Still...it has been interesting to be the fly on the wall in observing the comments from people who are watching The Wheel of Time's release date approach with narcissistic trepidation They say things on internet forums like, "I will watch, but I am uneasy with the showrunner's choices..." or "what gives me worry is that this adaptation may not land perfectly the thing that differentiated Jordan from others...." and I actually have no idea what that is. Another comment says, "the showrunner is so proud to point out Nynaeve deliberately tugging her braid is a shoutout to fans of the book, but it bothers me because it's obvious he does not quite get the downsides of the representations." Like...gimme a break. It's obvious that The Wheel of Time is going to have even worse toxic fanboys than old Trek and old Star Wars. If you weren't around for The Last Jedi, Rian Johnson was accused of being a hack and a social justice warrior (SJW), which is an insult in the circles they swim in. It just all makes me shake my head, the same reaction I had when I watched toxic comic nerds tear ruthlessly into the Captain Marvel movie, because Brie Larsen was intolerable I guess.
So, make no mistake, every one of these folks believes that if the show is not a perfect adaptation, their withdrawal of their support and "not watching" will send a loud message to the "Hollywood types" and get the series canceled pronto, even though as of this writing, it hasn't even aired yet and has been greenlit for a season two. Nevertheless, if it doesn't get their thumbs up, then it is entirely doomed. It's just weird for me to go to a place and think, "Gamer bro that lives in his aunt's basement and doesn't have a job is going to tank this series. Wow...bro...you got powa!" Indeed...I wonder why no one else sees it. It actually takes A LOT to cancel something or someone. Dave Chappelle hasn't been canceled (and it's not for lack of trying). J.K. Rowling hasn't been canceled. Chick Fil-A hasn't been canceled. What all of these things share is that they have been criticized but not canceled. And David Chappelle calls out the uselessness of cancelation by saying that he doesn't care what people say about him on Twitter, because Twitter is not a real place. It's an update on the old saying, "Sticks and stones may break my bones but words will never hurt me." This is especially true in a divided country, where no one is on the same page anymore, and one person's morality is actually amoral to the next person. As you may already know, the trans community is outraged at Chappelle for being "Team TERF." Well, in comes Caitlyn Jenner who says, "I support Dave Chappelle." Her voice is huge (whether they like it or not), and it just shows that there's no unity anywhere, which is why cancelation doesn't work.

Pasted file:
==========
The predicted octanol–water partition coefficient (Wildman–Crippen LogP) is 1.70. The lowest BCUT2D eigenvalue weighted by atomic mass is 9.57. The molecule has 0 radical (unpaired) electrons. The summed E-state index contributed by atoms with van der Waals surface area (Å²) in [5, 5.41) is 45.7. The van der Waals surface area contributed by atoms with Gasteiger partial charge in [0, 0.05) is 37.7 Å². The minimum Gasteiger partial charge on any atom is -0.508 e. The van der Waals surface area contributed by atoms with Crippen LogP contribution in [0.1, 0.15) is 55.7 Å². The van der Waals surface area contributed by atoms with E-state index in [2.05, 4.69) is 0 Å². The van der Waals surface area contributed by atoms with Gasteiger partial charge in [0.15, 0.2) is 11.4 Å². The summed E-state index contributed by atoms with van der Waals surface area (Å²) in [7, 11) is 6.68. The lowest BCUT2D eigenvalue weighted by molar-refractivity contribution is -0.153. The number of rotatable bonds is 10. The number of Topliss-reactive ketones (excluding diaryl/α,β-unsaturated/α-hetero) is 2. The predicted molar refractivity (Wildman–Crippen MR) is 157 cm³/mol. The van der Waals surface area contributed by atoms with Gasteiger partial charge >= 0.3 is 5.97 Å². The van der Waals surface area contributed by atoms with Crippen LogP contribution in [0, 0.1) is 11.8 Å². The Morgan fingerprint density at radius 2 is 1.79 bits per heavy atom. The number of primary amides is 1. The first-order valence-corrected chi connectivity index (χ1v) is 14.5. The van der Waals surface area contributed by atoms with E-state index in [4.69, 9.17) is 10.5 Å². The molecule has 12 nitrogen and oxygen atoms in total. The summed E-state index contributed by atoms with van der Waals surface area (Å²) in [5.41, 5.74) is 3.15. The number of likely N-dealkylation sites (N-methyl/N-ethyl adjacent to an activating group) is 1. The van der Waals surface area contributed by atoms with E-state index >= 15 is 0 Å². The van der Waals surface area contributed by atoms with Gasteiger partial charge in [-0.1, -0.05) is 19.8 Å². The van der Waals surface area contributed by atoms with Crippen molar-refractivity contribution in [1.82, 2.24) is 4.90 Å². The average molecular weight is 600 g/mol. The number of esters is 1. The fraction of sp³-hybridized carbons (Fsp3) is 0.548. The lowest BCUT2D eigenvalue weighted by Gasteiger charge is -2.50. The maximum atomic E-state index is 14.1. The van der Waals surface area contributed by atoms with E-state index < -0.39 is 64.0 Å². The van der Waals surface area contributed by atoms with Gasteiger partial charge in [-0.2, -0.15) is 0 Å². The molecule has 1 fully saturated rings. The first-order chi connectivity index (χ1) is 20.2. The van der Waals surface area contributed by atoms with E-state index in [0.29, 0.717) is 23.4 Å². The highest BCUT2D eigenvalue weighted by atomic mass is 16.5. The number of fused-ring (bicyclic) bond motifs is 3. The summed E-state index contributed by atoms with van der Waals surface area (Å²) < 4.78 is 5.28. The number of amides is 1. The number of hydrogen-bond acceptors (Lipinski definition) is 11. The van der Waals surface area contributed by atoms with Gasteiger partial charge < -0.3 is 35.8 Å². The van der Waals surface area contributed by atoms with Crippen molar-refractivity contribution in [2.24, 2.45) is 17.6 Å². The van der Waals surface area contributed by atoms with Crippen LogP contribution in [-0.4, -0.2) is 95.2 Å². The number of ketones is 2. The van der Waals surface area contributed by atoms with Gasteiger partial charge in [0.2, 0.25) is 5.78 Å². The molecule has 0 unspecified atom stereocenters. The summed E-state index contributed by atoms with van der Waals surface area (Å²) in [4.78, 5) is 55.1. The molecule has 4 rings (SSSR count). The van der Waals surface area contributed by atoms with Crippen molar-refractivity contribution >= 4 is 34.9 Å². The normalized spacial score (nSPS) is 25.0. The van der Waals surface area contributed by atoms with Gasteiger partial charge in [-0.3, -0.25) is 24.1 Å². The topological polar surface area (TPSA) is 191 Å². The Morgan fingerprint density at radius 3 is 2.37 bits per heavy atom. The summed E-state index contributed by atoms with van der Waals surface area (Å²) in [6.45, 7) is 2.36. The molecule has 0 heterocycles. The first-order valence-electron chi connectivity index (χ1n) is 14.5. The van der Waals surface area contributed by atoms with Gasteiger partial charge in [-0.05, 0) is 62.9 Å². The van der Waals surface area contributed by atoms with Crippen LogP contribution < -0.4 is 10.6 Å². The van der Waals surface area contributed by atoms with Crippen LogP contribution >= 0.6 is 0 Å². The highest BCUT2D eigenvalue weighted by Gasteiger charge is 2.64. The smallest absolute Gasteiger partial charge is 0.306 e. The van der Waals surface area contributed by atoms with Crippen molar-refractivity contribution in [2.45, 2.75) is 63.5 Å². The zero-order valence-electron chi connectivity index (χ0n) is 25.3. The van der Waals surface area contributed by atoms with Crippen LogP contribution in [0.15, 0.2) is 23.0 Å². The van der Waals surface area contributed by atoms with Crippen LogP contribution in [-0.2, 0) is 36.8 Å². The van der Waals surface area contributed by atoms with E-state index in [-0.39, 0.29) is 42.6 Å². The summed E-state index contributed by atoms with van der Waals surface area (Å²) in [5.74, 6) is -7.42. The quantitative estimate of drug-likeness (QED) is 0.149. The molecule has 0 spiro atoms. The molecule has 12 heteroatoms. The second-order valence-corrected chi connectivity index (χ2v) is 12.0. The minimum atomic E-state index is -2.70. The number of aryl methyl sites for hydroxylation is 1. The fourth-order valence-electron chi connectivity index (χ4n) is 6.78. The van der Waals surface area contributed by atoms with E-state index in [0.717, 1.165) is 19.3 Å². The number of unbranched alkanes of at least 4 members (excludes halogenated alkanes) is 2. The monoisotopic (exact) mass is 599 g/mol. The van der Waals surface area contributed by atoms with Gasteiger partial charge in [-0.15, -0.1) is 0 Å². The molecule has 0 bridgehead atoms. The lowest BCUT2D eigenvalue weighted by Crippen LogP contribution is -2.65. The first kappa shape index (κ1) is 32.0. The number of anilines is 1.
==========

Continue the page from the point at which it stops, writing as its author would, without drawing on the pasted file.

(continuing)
We're also living in a pop culture world now, where fantasy imagery has become mainstream in ways that would have never been imaginable a couple of decades ago. This has both good and bad implications. The good is that a lot of producers and showrunners who've grown up on these kinds of stories don't now regard them as strange or risky ventures. The bad is that a lot has become so mainstream that older fans of the source material cannot (and will not) adapt. They are dinosaurs in their tar pits. So you get these internet outrages over changing a character's gender or ethnicity, even if it's supported or encouraged by the creators themselves (or their estates or spokespeople). With regard to The Wheel of Time, Robert Jordan's take on gender was very problematic (Man magic is more powerful than woman magic, etc.). The show is going to minimize or outright eliminate those aspects of his writing. Like...it's a done deal. This is going to happen, because catering to the olds and the toxic fanboys does not make enough money. Their "clout" isn't what they think it is, and it's also wrong for society (or at least the society that I want to live in). And I imagine that many people will not accept this when they see it happen, and they will experience two emotions: 1) shock, and 2) rage.
All that being said, I'm excited for the debut of this series. I have high expectations, because I haven't read the books, and thus, I won't have anything to be disappointed about. What I do know is that the trailers look pretty great, and maybe some of that Jeff Bezos money will actually give us some rousing fantasy entertainment. Anyone else planning to watch? I've attached the second trailer that dropped this week below (you should watch it).